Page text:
pragma solidity =0.6.12;

contract PayableDemo {
function f1() external {}
function f2() payable external {}
}
contract disassembler {

function f2() public return () { return(); }
function f1() public return () { return(); }

function main() public return () {
mstore(0x40,0x80);
if ((msg.data.length < 0x4)) {
label_00000026:
revert(0x0,0x0);
} else {
var0 = SHR(0xE0, msg.data(0x0));
if ((0x9942EC6F == SHR(0xE0,msg.data(0x0)))) { //ISSUE:COMMENT: Function f2()
f2();
stop();
} else if ((0xC27FC305 == var0)) { //ISSUE:COMMENT: Function f1()
require(!msg.value);
f1();
stop();
} else {
goto label_00000026;
}
}
}
}

Polymorphism

The Solidiy language supports function overriding and overloading, respectively corresponding to dynamic and static polymorphism. There are two function modifiers related to polymorphism: virtual and override. The rules are also very simple: only virtual functions can be overridden in derived contracts, and only override functions can override functions in base contracts. These are relatively easy to understand. It is worth noting that Solidity specifically provides a syntactic sugar that allows the public state variable to use the override modifier. At this time, the override modifier will be applied to the getter function generated by the compiler.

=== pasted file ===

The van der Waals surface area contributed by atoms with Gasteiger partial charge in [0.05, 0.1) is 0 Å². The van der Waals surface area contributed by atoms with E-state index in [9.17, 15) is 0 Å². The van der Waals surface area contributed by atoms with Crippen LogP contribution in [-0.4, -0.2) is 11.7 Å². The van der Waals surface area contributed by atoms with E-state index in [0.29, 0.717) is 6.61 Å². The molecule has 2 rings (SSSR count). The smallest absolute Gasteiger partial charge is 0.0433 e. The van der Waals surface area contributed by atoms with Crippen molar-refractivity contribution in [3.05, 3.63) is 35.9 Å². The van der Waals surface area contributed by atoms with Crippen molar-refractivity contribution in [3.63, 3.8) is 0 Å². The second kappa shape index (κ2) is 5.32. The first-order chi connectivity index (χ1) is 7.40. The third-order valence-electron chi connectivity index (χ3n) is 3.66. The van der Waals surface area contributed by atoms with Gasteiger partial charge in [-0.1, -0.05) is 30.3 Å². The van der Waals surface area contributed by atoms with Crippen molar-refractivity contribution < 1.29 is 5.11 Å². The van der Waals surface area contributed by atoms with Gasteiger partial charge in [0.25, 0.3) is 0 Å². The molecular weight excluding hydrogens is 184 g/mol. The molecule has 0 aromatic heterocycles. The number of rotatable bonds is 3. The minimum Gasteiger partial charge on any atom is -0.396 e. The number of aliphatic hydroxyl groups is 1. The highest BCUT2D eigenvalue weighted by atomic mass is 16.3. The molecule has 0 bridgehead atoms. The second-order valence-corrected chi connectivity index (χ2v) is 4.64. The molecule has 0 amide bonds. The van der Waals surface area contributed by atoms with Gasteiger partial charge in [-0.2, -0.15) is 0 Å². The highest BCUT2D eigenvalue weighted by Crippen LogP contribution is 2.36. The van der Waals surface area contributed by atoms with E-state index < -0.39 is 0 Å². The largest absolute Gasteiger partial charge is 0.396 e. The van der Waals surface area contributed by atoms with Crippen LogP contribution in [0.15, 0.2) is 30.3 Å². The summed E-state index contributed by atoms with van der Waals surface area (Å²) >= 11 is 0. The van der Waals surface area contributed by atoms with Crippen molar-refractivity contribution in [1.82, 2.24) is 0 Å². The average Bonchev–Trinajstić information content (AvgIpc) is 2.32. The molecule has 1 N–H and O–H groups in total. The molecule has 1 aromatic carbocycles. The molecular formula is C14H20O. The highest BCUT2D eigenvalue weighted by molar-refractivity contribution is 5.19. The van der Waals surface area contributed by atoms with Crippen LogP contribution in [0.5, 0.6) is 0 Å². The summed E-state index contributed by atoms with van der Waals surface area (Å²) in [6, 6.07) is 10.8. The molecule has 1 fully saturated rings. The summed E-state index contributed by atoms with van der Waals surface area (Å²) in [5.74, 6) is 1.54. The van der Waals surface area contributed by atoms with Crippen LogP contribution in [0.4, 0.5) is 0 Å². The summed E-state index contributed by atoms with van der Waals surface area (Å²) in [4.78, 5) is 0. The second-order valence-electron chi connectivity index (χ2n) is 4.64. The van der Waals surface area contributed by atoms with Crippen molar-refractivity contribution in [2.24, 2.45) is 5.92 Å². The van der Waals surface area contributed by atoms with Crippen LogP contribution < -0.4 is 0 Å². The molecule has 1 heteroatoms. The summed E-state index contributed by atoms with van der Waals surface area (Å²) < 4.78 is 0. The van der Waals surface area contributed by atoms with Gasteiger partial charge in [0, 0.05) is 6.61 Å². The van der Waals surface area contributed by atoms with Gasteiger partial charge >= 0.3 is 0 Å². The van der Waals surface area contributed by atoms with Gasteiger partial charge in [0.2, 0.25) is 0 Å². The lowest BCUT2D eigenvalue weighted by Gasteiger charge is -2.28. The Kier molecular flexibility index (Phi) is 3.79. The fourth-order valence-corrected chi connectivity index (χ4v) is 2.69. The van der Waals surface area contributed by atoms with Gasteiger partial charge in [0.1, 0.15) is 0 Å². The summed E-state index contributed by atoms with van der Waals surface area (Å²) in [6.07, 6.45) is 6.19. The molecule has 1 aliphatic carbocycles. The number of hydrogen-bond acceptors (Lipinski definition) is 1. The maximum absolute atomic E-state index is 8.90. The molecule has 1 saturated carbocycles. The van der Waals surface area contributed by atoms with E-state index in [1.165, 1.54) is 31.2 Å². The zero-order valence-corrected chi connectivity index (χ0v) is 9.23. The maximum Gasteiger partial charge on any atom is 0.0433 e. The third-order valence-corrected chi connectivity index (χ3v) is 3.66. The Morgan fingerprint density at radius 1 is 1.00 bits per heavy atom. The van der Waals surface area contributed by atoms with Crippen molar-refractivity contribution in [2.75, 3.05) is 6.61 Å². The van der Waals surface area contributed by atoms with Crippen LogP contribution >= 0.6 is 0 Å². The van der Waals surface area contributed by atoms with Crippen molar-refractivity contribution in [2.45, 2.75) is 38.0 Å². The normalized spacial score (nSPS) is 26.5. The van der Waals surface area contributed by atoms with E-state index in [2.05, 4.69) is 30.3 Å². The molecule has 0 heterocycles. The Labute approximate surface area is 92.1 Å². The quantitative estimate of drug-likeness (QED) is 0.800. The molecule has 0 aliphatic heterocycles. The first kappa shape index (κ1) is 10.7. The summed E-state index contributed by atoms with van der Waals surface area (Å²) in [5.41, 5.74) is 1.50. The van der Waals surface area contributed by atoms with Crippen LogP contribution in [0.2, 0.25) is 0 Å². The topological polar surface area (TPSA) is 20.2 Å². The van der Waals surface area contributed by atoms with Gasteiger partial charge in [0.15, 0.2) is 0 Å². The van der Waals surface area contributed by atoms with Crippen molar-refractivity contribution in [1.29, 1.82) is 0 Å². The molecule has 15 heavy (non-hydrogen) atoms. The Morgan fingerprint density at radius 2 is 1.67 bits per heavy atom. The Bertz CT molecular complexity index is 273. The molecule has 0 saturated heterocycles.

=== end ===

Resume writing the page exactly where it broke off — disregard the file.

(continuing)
contract OneSwapFactory is IOneSwapFactory {
struct TokensInPair {
address stock;
address money;
}

address public override feeTo; // Note here!
address public override feeToSetter; // Note here!
address public immutable gov;
address public immutable ones;
uint32 public override feeBPS = 50; // Note here!
address public override pairLogic; // Note here!
mapping(address => TokensInPair) private _pairWithToken;
mapping(bytes32 => address) private _tokensToPair;
address[] public allPairs;

... // Functions omitted
}

Use of libraries